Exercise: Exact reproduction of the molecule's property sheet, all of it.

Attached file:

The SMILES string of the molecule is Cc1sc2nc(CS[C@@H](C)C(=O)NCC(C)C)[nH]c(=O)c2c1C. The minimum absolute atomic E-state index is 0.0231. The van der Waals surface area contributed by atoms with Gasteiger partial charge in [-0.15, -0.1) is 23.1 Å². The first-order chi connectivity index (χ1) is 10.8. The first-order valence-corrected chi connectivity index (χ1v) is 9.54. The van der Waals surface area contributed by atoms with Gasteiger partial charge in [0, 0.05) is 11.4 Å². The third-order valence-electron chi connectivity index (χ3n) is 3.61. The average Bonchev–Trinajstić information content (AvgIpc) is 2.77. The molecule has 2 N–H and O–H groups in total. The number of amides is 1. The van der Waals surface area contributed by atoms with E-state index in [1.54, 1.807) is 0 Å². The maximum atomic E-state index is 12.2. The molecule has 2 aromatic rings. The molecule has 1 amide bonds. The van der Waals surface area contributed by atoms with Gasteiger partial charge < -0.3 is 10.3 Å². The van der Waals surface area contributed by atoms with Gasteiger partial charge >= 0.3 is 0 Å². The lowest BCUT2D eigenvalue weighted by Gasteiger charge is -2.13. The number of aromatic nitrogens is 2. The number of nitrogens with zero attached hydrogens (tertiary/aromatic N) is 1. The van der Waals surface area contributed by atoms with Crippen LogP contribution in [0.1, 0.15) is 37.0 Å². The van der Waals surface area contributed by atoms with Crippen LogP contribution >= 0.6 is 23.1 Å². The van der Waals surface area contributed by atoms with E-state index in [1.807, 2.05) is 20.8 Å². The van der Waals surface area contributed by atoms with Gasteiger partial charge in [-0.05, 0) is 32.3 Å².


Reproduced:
The SMILES string of the molecule is Cc1sc2nc(CS[C@@H](C)C(=O)NCC(C)C)[nH]c(=O)c2c1C. The minimum absolute atomic E-state index is 0.0231. The van der Waals surface area contributed by atoms with Gasteiger partial charge in [-0.15, -0.1) is 23.1 Å². The first-order chi connectivity index (χ1) is 10.8. The first-order valence-corrected chi connectivity index (χ1v) is 9.54. The van der Waals surface area contributed by atoms with Gasteiger partial charge in [0, 0.05) is 11.4 Å². The third-order valence-electron chi connectivity index (χ3n) is 3.61. The average Bonchev–Trinajstić information content (AvgIpc) is 2.77. The molecule has 2 N–H and O–H groups in total. The number of amides is 1. The van der Waals surface area contributed by atoms with E-state index in [1.54, 1.807) is 0 Å². The maximum atomic E-state index is 12.2. The molecule has 2 aromatic rings. The molecule has 1 amide bonds. The van der Waals surface area contributed by atoms with Gasteiger partial charge < -0.3 is 10.3 Å². The van der Waals surface area contributed by atoms with Gasteiger partial charge >= 0.3 is 0 Å². The lowest BCUT2D eigenvalue weighted by Gasteiger charge is -2.13. The number of aromatic nitrogens is 2. The number of nitrogens with zero attached hydrogens (tertiary/aromatic N) is 1. The van der Waals surface area contributed by atoms with Crippen LogP contribution in [0.1, 0.15) is 37.0 Å². The van der Waals surface area contributed by atoms with Crippen LogP contribution >= 0.6 is 23.1 Å². The van der Waals surface area contributed by atoms with E-state index in [1.807, 2.05) is 20.8 Å². The van der Waals surface area contributed by atoms with Gasteiger partial charge in [-0.05, 0) is 32.3 Å².